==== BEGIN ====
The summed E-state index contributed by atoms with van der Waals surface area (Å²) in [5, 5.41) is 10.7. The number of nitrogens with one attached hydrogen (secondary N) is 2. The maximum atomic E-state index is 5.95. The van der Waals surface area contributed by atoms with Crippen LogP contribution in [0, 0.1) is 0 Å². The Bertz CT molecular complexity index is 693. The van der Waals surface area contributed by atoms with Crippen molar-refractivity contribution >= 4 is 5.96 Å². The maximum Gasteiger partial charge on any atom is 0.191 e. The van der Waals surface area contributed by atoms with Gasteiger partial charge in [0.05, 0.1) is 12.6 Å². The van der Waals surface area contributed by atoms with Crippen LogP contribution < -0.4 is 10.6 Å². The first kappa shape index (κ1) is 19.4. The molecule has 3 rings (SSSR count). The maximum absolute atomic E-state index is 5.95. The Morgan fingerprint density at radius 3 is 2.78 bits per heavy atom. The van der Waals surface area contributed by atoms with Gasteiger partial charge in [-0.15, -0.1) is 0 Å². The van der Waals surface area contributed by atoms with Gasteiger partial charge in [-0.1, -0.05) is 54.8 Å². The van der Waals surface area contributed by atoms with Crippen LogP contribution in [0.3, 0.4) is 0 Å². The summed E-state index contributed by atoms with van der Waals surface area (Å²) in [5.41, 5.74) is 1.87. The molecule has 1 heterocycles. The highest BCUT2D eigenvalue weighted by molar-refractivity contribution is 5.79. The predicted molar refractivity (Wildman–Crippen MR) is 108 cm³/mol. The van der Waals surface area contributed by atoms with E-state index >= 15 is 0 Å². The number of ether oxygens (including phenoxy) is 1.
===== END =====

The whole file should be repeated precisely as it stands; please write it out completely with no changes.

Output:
The summed E-state index contributed by atoms with van der Waals surface area (Å²) in [5, 5.41) is 10.7. The number of nitrogens with one attached hydrogen (secondary N) is 2. The maximum atomic E-state index is 5.95. The van der Waals surface area contributed by atoms with Crippen LogP contribution in [0, 0.1) is 0 Å². The Bertz CT molecular complexity index is 693. The van der Waals surface area contributed by atoms with Crippen molar-refractivity contribution >= 4 is 5.96 Å². The maximum Gasteiger partial charge on any atom is 0.191 e. The van der Waals surface area contributed by atoms with Gasteiger partial charge in [0.05, 0.1) is 12.6 Å². The van der Waals surface area contributed by atoms with Crippen LogP contribution < -0.4 is 10.6 Å². The first kappa shape index (κ1) is 19.4. The molecule has 3 rings (SSSR count). The maximum absolute atomic E-state index is 5.95. The Morgan fingerprint density at radius 3 is 2.78 bits per heavy atom. The van der Waals surface area contributed by atoms with Gasteiger partial charge in [-0.15, -0.1) is 0 Å². The van der Waals surface area contributed by atoms with Gasteiger partial charge in [-0.1, -0.05) is 54.8 Å². The van der Waals surface area contributed by atoms with Crippen LogP contribution in [0.3, 0.4) is 0 Å². The summed E-state index contributed by atoms with van der Waals surface area (Å²) in [5.41, 5.74) is 1.87. The molecule has 1 heterocycles. The highest BCUT2D eigenvalue weighted by molar-refractivity contribution is 5.79. The predicted molar refractivity (Wildman–Crippen MR) is 108 cm³/mol. The van der Waals surface area contributed by atoms with E-state index >= 15 is 0 Å². The number of ether oxygens (including phenoxy) is 1.